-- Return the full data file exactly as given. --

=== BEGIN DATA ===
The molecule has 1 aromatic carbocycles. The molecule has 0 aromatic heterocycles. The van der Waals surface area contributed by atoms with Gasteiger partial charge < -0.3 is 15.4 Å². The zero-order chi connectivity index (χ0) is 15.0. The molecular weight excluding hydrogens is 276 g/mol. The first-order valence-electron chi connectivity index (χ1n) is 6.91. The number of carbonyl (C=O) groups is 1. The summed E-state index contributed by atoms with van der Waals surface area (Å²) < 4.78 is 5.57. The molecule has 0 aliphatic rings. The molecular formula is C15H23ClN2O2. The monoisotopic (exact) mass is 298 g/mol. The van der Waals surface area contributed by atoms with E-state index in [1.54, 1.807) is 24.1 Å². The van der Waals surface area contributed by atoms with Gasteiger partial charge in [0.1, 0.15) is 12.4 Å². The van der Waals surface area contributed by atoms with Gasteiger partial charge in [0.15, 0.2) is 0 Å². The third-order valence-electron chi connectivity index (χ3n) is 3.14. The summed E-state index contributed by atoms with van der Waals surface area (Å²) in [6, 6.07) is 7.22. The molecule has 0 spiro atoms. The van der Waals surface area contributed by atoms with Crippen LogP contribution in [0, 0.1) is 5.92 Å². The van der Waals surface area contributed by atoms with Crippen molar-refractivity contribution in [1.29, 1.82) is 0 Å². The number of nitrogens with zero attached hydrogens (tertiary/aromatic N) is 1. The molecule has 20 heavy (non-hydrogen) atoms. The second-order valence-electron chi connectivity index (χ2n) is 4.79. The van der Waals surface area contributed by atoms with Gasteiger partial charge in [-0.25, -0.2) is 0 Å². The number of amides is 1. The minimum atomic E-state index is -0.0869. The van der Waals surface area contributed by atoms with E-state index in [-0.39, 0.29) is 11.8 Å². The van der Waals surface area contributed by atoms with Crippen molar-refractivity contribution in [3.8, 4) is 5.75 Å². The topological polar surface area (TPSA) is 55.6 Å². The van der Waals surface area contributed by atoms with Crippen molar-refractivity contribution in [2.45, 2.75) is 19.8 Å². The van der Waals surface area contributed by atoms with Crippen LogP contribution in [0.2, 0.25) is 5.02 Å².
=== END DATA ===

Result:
The molecule has 1 aromatic carbocycles. The molecule has 0 aromatic heterocycles. The van der Waals surface area contributed by atoms with Gasteiger partial charge < -0.3 is 15.4 Å². The zero-order chi connectivity index (χ0) is 15.0. The molecular weight excluding hydrogens is 276 g/mol. The first-order valence-electron chi connectivity index (χ1n) is 6.91. The number of carbonyl (C=O) groups is 1. The summed E-state index contributed by atoms with van der Waals surface area (Å²) < 4.78 is 5.57. The molecule has 0 aliphatic rings. The molecular formula is C15H23ClN2O2. The monoisotopic (exact) mass is 298 g/mol. The van der Waals surface area contributed by atoms with E-state index in [1.54, 1.807) is 24.1 Å². The van der Waals surface area contributed by atoms with Gasteiger partial charge in [0.1, 0.15) is 12.4 Å². The van der Waals surface area contributed by atoms with Gasteiger partial charge in [0.15, 0.2) is 0 Å². The third-order valence-electron chi connectivity index (χ3n) is 3.14. The summed E-state index contributed by atoms with van der Waals surface area (Å²) in [6, 6.07) is 7.22. The molecule has 0 spiro atoms. The van der Waals surface area contributed by atoms with Crippen LogP contribution in [0, 0.1) is 5.92 Å². The van der Waals surface area contributed by atoms with Crippen molar-refractivity contribution in [1.29, 1.82) is 0 Å². The number of nitrogens with zero attached hydrogens (tertiary/aromatic N) is 1. The molecule has 20 heavy (non-hydrogen) atoms. The second-order valence-electron chi connectivity index (χ2n) is 4.79. The van der Waals surface area contributed by atoms with Gasteiger partial charge in [-0.25, -0.2) is 0 Å². The number of amides is 1. The minimum atomic E-state index is -0.0869. The van der Waals surface area contributed by atoms with E-state index in [-0.39, 0.29) is 11.8 Å². The van der Waals surface area contributed by atoms with Crippen molar-refractivity contribution in [3.8, 4) is 5.75 Å². The topological polar surface area (TPSA) is 55.6 Å². The van der Waals surface area contributed by atoms with Crippen molar-refractivity contribution in [2.45, 2.75) is 19.8 Å². The van der Waals surface area contributed by atoms with Crippen LogP contribution in [0.2, 0.25) is 5.02 Å².